The School of Communication updates its Mass Media Program
The School of Communication at Illinois State University traces its origin back to 1857 with the creation of the Forensics Union. Over more than a century and a half, communication curricula have provided students with quality education. You can imagine the extensive changes in curricula over the years to better meet student needs through advances in areas of study. The School’s mass media program is a great example of the kind of innovation that is needed.
While the mass media program has been quite sound over the last decade, three major changes are being made to the program. COM 101 Introduction to Mass Media is now a prerequisite for mass media majors, as students used to have the option to take the course at any time in their studies. Television production, radio, and interactive media are available in the major to give students the variety of experiences they would need while working in mass media now and in the future. The last significant change within the program is the addition of media sales.
Convergence among all types of media takes place when new technology is introduced and people see new and innovative ways to use and combine them. At ISU, each program is reviewed every seven years to make sure that students are able to meet set standards and the programs are well suited to the demands in the field beyond the University. Dr. Brent Simonds, professor and mass media program coordinator, was asked about future changes pertaining to the mass media program.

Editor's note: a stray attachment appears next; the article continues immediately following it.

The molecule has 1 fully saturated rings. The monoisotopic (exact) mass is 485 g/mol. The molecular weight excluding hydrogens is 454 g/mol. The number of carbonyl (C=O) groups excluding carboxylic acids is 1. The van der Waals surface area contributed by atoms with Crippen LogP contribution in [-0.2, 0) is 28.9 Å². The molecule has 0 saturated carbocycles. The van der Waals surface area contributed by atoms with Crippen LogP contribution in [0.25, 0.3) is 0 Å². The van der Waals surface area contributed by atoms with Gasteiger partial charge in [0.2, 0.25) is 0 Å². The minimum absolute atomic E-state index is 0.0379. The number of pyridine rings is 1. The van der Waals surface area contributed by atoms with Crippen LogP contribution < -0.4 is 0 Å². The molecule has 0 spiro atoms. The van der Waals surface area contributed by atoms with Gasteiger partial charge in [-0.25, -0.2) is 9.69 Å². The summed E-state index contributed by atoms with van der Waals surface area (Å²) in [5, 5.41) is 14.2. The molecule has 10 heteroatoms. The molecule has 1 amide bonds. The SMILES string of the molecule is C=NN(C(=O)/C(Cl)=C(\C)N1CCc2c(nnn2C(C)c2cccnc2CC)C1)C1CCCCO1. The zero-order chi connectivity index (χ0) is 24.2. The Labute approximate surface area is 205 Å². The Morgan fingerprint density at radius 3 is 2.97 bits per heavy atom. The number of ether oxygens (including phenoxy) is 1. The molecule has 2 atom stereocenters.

“We have collapsed the three sorts of creative courses—TV production, radio, and interactive media—into one sequence called media arts,” stated Simonds. “It gives people a little more flexibility if they want to become well-rounded in those aspects.”
With the presence of WZND, TV-10, Redbird Productions, The Vidette, and WGLT —all of which have won numerous awards at the local and national levels—we can see why mass media is thriving at ISU.
Dr. Steven Hunt, professor and the executive director of the School of Communication, is very optimistic about the mass media program’s future. “Going forward, I really foresee expanding opportunities for students and the possibility of creating new outlets, including a film festival. Dr. Brent Simonds is currently exploring that option. In addition, he is working with Dr. Andrew Ventimiglia in developing a new film festival course,” said Hunt. “Work in this area will provide new opportunities for current students, serve as a platform for recruiting new students, and bring significant visibility to our faculty and their creative work,” Hunt added.
The changes in the mass media program will be not present in the course catalog until the fall of 2021. Illinois State University continues to change along with the innovations in the world and its students, meeting or exceeding a high standard for higher education and vast opportunities for students to build their knowledge, skills, and abilities.